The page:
Choo choo!

July 28, 2011

I was having dinner outside last night at Angelo’s with a friend when the crossing signals activated across route 122 to prepare for the arrival of a freight train. I smiled broadly, as I often do at home when I hear the train approach. I never tire of watching it go by my window and feeling the building shake a bit. There’s just something about trains that I really love. It could be the raw power of them (the train speeds by the mill and if you’re outdoors you can just feel the massive amount of energy involved) or it could be the lure of a more romantic era.
The first full-scale working steam engine railway went online in 1804 in England. It took us a while longer here in the states to jump onboard but by 1830 the Baltimore and Ohio railroad (The B&O from Monopoly) was in service. Steam ruled the rails here until the middle of the 20th century, when diesel rapidly replaced it.
I very much want to take a journey by train someday, whether across Europe or out west. I like the idea of enjoying the journey as much as the destination. In the meantime, I’d love to ride the Newport Dinner Train but I want it to be a truly special, romantic occasion.

Vocally vexing

July 27, 2011

My current favorite song is “The Awful Grace of God” by a good friend of mine, Brian Webb. It’s the first time in my life that my favorite song was written and performed by a friend, and it also made me realize just how different someone’s singing voice can be from their speaking voice. If he hadn’t handed me the CD himself and I hadn’t seen his recording studio in his house then there’s absolutely no way I would believe it was him singing. Music is still a frontier for me – someday I want to be able to devote the time to learn to play my guitar (and probably piano too) at a reasonable level, and I would also like to attempt to learn to sing. I’m not a natural at either of these things because I have a mediocre ear for pitch (I tested it and was actually pleasantly surprised to be average in this regard) but I think I can learn a lot by venturing into an area where I am sure to struggle quite a bit.

 

I like the show “Life After People.”  It’s a silly show that supposes that all the people in the world instantly disappeared. Then they fast forward into the future to show what would happen to the world that we know. Mostly it highlights what would happen to famous buildings (inevitably the iron rusts and the whole thing crashes down). The first episode talked about what would happen to dogs (the big ones would eat the small ones and within a few generations would look far more wolflike). Tonight’s episode focused on a more mundane animal – Asian carp trying to get into the Great Lakes. They are a pain (they are scared by boats and jump into the air and sometime into people on the boats) and do eventually get in, but who cares? They get there and some other invasive species gives them trouble. Um, who cares? And the structure they watched fall down was some ferris wheel that is lit by solar power. It hung on for a while and then it rusted and fell down, just like everything else.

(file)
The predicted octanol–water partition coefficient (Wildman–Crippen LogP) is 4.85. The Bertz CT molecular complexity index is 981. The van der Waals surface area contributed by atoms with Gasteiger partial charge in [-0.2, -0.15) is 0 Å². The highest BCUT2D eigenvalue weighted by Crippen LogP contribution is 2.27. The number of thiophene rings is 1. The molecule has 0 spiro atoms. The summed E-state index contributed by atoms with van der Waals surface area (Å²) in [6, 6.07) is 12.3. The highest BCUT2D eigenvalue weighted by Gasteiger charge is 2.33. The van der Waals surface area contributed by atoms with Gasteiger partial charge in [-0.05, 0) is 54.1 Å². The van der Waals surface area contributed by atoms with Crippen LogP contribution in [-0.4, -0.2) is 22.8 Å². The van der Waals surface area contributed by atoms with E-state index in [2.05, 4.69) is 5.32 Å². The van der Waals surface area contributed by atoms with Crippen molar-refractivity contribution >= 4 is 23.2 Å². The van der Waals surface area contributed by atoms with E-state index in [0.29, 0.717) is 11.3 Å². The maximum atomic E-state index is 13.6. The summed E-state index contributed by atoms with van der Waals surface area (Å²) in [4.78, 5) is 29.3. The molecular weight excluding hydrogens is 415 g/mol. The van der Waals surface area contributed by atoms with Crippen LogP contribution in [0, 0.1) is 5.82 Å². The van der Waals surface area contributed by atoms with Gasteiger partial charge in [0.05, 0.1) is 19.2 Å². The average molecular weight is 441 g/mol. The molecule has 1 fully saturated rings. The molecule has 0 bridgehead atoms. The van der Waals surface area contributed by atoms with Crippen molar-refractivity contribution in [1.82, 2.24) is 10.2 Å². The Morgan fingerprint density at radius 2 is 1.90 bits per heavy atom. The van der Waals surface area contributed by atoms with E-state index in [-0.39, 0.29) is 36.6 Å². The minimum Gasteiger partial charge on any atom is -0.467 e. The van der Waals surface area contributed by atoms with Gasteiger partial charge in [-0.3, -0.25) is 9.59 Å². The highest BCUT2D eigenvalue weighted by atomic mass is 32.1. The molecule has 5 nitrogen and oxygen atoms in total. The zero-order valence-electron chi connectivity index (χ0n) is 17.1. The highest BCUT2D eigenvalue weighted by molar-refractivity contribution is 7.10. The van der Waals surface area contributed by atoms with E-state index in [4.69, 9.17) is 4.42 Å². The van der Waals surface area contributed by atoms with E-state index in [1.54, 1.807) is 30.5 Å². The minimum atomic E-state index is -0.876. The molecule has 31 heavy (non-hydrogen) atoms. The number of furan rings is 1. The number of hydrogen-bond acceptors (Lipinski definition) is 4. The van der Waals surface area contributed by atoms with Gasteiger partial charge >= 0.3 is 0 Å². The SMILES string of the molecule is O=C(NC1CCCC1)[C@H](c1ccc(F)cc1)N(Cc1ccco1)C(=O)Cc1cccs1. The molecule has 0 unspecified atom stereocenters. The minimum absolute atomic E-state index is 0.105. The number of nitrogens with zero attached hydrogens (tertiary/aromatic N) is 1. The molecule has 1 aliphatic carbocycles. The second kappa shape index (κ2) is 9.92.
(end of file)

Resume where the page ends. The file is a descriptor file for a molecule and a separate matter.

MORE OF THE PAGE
I don’t have anything too profound today… I saw the final Harry Potter film (an excellent adaptation of a flawed book), and was pleased to learn that my local movie theater (Cinemaworld in Lincoln) plays “cult classics” every weekend at midnight for $2. Even better, this weekend’s movie is Serenity, which is the feature film sequel to the Joss Whedon TV show Firefly. The show didn’t even last one full season thanks to the shortsighted morons that run television programming not understanding that the best shows take longer to gain the audience they deserve. The film is quite good, though I don’t think it did quite well enough to justify yet another film sequel, unfortunately. I’m going even though I own an HD version of the movie and a projector – there’s just something about going to a theater.

Parlez vous?

July 20, 2011

The German Grand Prix takes place this weekend at the Nurburgring in western Germany, not far from Luxembourg and Belgium. Both of those two smaller countries are primarily French speaking, but I knew that from a 6th grade geography project I did. What I did learn today during my usual amount of time on Autosport.com is that the words “Grand Prix” is really just French for “Grand Prize.” It makes perfect sense, but I never saw it until it was pointed out by an article. Oddly enough, there is currently no French Grand Prix.

Cousin Larry

July 18, 2011

I was watching Mean Girls for the umpteenth time the other day and this scene drove me to do so research. In the scene, the girl on the right was confused about how she was related to the guy she wanted to kiss, who was her cousin.  I then went to see my Uncle Parka and his grand-daughters who were visiting my parents. The kids are the daughters of my first cousin Berti, and I wasn’t sure what their relational name to me was. So I looked it up and they are my first cousins, once removed. I thought they might be second cousins, but that would mean that our nearest common ancestor would be a great-grandparent (versus a grandparent for first cousins). If one of the girls has a child one day, that child would be my first cousin, twice removed. Finally, this makes sense to me.

My Achilles heel

July 16, 2011